Armistice between Zuckerberg and Murdoch

Facebook enters into an alliance with News Corp. in Australia and will pay for content there in the future. This is the end of a dispute that has made waves all over the world.

Facebook founder Mark Zuckerberg in October 2019

In a spectacular dispute in Australia that caused waves all over the world, Facebook has now made peace on another front: On Monday, the news corporation, controlled by Rupert Murdoch, announced its announcement. an agreement with the social network. Accordingly, Facebook will in future offer its Australian users content from various News Corp. publications on its news portal “Facebook News”. show and pay for it. The agreement is for three years, financial details were not given. An agreement already concluded with Google brings publishers in Australia around 150 million Australian dollars (97.35 million euros), according to the market. The agreement with the Nine group alone is said to bring between 30 and 50 million Australian dollars into the media company’s coffers.

Before News Corp. in Australia, the Seven West Media group had signed an initial letter of intent with Facebook. Sky News extends its agreement with Facebook to include video content. In addition, there were smaller news providers such as Private Media, Schwartz Media and Solstice Media. The Nine group is currently leading “constructive and fruitful discussions with Facebook,” said a spokeswoman. The house’s own media reported on Tuesday morning in Australia that a deal had been reached. “Due to the recent agreements, Facebook News Corp will pay Australia and Nine for news that would otherwise have passed a pay barrier. They will appear on a special section of the website called Facebook News that will soon be available and dedicated to quality news. “

Google threatened to shut down its search engine in Australia

With these agreements, the Americans broke the front in Australia. They follow a dispute in which Facebook and also the competitor Google, the Australian government and media companies such as News Corp. faced. The American Internet companies went on a course of confrontation with the government in protest against a planned media law. This law should oblige them to share sales with publishers and other media companies whose content they show on their platforms.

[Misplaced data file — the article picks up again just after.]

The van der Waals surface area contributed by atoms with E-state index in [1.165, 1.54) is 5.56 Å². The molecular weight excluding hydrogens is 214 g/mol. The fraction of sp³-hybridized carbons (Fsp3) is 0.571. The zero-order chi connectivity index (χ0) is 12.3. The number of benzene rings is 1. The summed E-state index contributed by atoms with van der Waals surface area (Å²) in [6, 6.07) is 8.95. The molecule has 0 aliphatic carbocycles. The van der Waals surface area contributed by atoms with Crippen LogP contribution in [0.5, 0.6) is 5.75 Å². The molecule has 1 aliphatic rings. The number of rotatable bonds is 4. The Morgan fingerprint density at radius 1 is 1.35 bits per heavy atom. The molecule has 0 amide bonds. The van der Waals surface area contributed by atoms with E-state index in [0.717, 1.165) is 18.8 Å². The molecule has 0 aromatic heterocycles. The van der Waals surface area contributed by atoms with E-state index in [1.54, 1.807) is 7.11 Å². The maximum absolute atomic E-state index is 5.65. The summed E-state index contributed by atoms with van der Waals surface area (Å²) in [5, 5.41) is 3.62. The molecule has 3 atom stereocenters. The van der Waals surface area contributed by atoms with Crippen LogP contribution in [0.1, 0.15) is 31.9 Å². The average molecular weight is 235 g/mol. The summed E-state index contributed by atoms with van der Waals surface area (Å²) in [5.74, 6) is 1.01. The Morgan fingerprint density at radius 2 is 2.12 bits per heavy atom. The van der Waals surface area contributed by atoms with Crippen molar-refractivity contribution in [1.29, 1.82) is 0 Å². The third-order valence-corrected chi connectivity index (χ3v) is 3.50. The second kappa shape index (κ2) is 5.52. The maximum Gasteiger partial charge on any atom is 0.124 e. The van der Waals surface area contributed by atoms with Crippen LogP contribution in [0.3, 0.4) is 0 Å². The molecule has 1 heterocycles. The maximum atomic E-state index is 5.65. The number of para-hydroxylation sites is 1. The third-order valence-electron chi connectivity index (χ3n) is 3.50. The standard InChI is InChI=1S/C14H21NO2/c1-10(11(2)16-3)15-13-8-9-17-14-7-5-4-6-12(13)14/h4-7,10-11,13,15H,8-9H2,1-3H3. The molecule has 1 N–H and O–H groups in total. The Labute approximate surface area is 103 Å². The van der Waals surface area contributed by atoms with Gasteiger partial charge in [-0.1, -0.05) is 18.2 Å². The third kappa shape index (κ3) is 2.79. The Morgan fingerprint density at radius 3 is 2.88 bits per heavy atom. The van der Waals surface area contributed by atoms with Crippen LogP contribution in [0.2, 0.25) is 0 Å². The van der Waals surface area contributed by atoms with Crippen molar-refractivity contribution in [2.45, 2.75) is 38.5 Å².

In the meantime, Google threatened to shut down its search engine in Australia if the law came into force, but after a while it was willing to cooperate and concluded an agreement with News Corp. less than a month ago. and some competitors. The pact with News Corp. even went beyond Australia to include publications in other markets such as the United States and Great Britain. News Corp. called it historical at the time and talked about getting “significant payments” from Google in the future.

Facebook stayed on even after the agreement between Google and News Corp. initially tough and let the dispute escalate even further. The group announced that it would no longer allow the distribution of journalistic content in Australia. Afterwards, Australian users could temporarily no longer see any messages on Facebook. Facebook’s unyielding stance also caused criticism outside of Australia, with politicians in countries such as Canada and Great Britain announcing that they would like to examine similar laws.

After about a week, Facebook signed a truce with the Australian government after promising adjustments to the law, and the blockade was lifted. After this compromise, Facebook was expected to enter into individual agreements with media companies, as it is now with News Corp. happened. Like News Corp. announced that there is already a similar agreement for the distribution of content on “Facebook News” in the United States.